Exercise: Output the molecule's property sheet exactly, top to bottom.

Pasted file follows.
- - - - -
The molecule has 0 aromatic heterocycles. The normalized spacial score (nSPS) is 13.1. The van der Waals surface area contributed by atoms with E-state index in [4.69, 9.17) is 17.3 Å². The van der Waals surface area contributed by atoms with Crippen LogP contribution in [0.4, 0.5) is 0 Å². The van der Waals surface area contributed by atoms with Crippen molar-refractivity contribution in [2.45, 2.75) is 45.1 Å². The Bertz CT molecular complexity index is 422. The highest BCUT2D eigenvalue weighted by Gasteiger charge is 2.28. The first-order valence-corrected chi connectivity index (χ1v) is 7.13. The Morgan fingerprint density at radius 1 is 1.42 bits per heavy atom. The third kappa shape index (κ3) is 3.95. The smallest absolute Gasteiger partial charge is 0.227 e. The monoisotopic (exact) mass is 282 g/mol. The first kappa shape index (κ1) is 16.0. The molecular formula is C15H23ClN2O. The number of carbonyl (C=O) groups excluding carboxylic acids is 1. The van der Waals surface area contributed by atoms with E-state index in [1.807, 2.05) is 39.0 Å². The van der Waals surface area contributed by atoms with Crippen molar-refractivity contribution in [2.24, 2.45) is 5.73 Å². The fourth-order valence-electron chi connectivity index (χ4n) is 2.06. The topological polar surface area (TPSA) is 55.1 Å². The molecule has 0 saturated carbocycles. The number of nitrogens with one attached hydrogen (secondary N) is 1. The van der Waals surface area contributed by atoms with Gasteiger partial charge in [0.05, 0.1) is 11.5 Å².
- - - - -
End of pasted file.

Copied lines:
The molecule has 0 aromatic heterocycles. The normalized spacial score (nSPS) is 13.1. The van der Waals surface area contributed by atoms with E-state index in [4.69, 9.17) is 17.3 Å². The van der Waals surface area contributed by atoms with Crippen LogP contribution in [0.4, 0.5) is 0 Å². The van der Waals surface area contributed by atoms with Crippen molar-refractivity contribution in [2.45, 2.75) is 45.1 Å². The Bertz CT molecular complexity index is 422. The highest BCUT2D eigenvalue weighted by Gasteiger charge is 2.28. The first-order valence-corrected chi connectivity index (χ1v) is 7.13. The Morgan fingerprint density at radius 1 is 1.42 bits per heavy atom. The third kappa shape index (κ3) is 3.95. The smallest absolute Gasteiger partial charge is 0.227 e. The monoisotopic (exact) mass is 282 g/mol. The first kappa shape index (κ1) is 16.0. The molecular formula is C15H23ClN2O. The number of carbonyl (C=O) groups excluding carboxylic acids is 1. The van der Waals surface area contributed by atoms with E-state index in [1.807, 2.05) is 39.0 Å². The van der Waals surface area contributed by atoms with Crippen molar-refractivity contribution in [2.24, 2.45) is 5.73 Å². The fourth-order valence-electron chi connectivity index (χ4n) is 2.06. The topological polar surface area (TPSA) is 55.1 Å². The molecule has 0 saturated carbocycles. The number of nitrogens with one attached hydrogen (secondary N) is 1. The van der Waals surface area contributed by atoms with Gasteiger partial charge in [0.05, 0.1) is 11.5 Å².